Aug 202013

In the intersection of faith and appropriate use of technology there are many questions that have varying prudential answers and a wide range of opinions.

For example the use of smartphones and tablets at Mass or adoration.

Some like Catholic apologist Patrick Madrid will use their iPhone to take notes during the homily. He holds his phone down low so as to not distract others. Others also see no problem using these devices as tools for deepening the faith when appropriate.

While others believe that the use of such devices can be a scandal to others or just plain not appropriate for such use. St. Paul said “All things are lawful for me,” but not all things are helpful.“ and a couple of chapters later in 1 Corinthians also remarked ”Therefore, if food is a cause of my brother’s falling, I will never eat meat, lest I cause my brother to fall.”

It is easy to see how this could scandalize others. If you see somebody using such a device during Mass it is reflexive to wonder just exactly what they are doing? Perhaps they are following along in a missal app with larger type easier to see. Usually though we imagine them tweeting trivial information, liking Facebook posts, or finally beating some level in Candy Crush. Our imaginations regarding what others are doing is often not very charitable and we assume the worst.

This is a serious “first world problem” that needs to be addressed. Perhaps others like me would want to bring an iPad into Eucharistic Adoration for sacred reading and contemplation. Yet do not do so as to avoid scandalizing others.

We here at Curt Jester Laboratories are on the cutting edge of technology and faithful use.

Introducing the iHALO with our patented HALO (Holographic Active Light Orthodoxy) technology. The iHALO will keep you on the straight-and-narrow and not be a cause of scandal to others. When you faithfully use your device in the right context the iHALO displays a holographic indicator.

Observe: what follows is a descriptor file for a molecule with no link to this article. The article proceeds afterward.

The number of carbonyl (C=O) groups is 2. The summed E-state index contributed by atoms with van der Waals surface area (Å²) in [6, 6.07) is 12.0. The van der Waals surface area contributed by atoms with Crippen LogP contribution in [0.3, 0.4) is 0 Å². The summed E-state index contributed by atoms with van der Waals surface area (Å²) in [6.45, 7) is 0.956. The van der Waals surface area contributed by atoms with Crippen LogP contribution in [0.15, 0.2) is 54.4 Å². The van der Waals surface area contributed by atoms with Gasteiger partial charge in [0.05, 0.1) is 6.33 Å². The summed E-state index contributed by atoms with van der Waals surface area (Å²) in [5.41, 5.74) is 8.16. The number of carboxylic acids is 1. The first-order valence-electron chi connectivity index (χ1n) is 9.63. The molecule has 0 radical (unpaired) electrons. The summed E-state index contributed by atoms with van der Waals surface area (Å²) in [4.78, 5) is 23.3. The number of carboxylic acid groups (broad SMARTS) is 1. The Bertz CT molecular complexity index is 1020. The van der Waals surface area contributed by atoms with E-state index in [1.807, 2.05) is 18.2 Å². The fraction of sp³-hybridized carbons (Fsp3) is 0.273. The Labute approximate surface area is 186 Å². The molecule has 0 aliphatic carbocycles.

Simply attach the iHALO to the back of your device and use Bluetooth to pair it to your device.

The iHALO uses a database of constantly updated whitelisted sites, books, and apps to determine when to display the holographic halo. Uses GPS and to determine if you are currently at Mass to further restricts use or to put it in Eucharistic Adoration mode. The iHALO is totally context aware! So in your off-time “Play Angry Birds and do not Sin” – not said by St. Paul in Ephesians 4:26–27.

But what if you are using your device inappropriately or even sinfully!

Don't try this at home kids!

Don’t try this at home kids!

The iHALO then goes in to HORN (Holographic Ornamentation Referencing Nonconformance) mode to hopefully shame you into using your device appropriately. Inappropriate usage is logged to the free iHALO app as a reminded for your next confession.

But even using you mobile device for spiritual reading, studying of the Bible, Liturgy of the Hours is not always appropriate. Enable spousal audit mode to enable further restrictions and time limits. For those in religious life religious superior audit mode is available along with Episcopal audit mode for diocesan priests.

While the iHALO can help you with your faith it is device agnostic and available in iOS/Android/and those 4 people with Windows Phone 8.

  3 Responses to “iHALO”

  1. ROFL! You didn’t mention the foghorn sound effect accompanying HORN mode 😉

  2. You had me with those horns on National Catholic Reporter website. High-laire!

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